Barry and Marian's case

Barry and Marian Wilson

Barry and Marian Wilson could not afford to go to the District Court.

Barry and Marian Wilson paid $10,000 to have laminate flooring installed in their house. They had the flooring laid in their living areas and also (on the advice of the installer) in the bathroom.

Soon after, ridges appeared in the flooring caused by the boards pushing together. The couple also discovered the product shouldn’t have been installed in the bathroom as it was unsuitable for wet areas.

The Wilsons went to the Disputes Tribunal to try to get things fixed. It took over a year and numerous hearings before a decision was made. During this time, the ridges in the floor got worse.

Barry and Marian eventually got some compensation but were left unhappy with both the outcome and the process. Appealing the decision to the District Court would have meant hiring a lawyer – an expense they just couldn’t wear. 

Pete and Gill’s case

Pete and Gill (not their real names) wanted new weatherboards, windows and doors put in their Wellington home. When the doors and windows arrived, the couple found two different types and shades of timber had been used for the internal framing.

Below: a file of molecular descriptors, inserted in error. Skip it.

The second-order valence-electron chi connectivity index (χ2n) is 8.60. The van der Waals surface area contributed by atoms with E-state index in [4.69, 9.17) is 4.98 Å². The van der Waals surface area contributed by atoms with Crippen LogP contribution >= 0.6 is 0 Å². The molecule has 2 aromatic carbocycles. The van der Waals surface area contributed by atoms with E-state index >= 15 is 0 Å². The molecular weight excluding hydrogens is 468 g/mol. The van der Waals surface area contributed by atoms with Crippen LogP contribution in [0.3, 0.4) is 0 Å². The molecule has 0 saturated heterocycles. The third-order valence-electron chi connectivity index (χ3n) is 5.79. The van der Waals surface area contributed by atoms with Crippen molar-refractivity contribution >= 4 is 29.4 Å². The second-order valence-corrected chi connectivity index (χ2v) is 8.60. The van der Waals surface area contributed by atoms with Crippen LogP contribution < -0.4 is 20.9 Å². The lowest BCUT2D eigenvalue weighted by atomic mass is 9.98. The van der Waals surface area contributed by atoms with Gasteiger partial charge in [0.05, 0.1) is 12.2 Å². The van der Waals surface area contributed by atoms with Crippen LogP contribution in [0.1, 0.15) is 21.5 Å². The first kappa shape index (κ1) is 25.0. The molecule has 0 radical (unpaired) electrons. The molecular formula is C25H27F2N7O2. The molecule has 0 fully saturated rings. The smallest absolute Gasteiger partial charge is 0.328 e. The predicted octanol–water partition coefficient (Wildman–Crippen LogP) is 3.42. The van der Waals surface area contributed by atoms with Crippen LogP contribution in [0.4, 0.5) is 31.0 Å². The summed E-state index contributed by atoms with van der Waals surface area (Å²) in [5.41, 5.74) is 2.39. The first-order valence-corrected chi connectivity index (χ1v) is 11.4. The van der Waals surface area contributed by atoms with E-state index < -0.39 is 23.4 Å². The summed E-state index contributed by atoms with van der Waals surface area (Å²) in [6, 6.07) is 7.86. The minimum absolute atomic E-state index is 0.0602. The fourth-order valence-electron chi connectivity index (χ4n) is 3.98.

So they went to the Disputes Tribunal and, after two hearings, got the joinery company to replace the timber. The company also had to repair leaks in the door.

Pete and Gill then ended up in the Tribunal again over a dispute with the builder who had installed the doors and completed the other building work.

The couple believed the work was substandard; the building expert they hired agreed. So they got another builder to fix the worst of the problems. The original builder then took them to the Tribunal over non-payment of his bill.

The Tribunal referee decided Pete and Gill should have given the first builder more time to remedy the problems.Under the Consumer Guarantees Act, the supplier must be given the opportunity to make good. It’s only when the person can’t or won’t that you can seek redress.

Pete and Gill weren’t happy with the decision – they believed they’d given the builder plenty of time to fix things – but couldn’t afford to take the case further.
 

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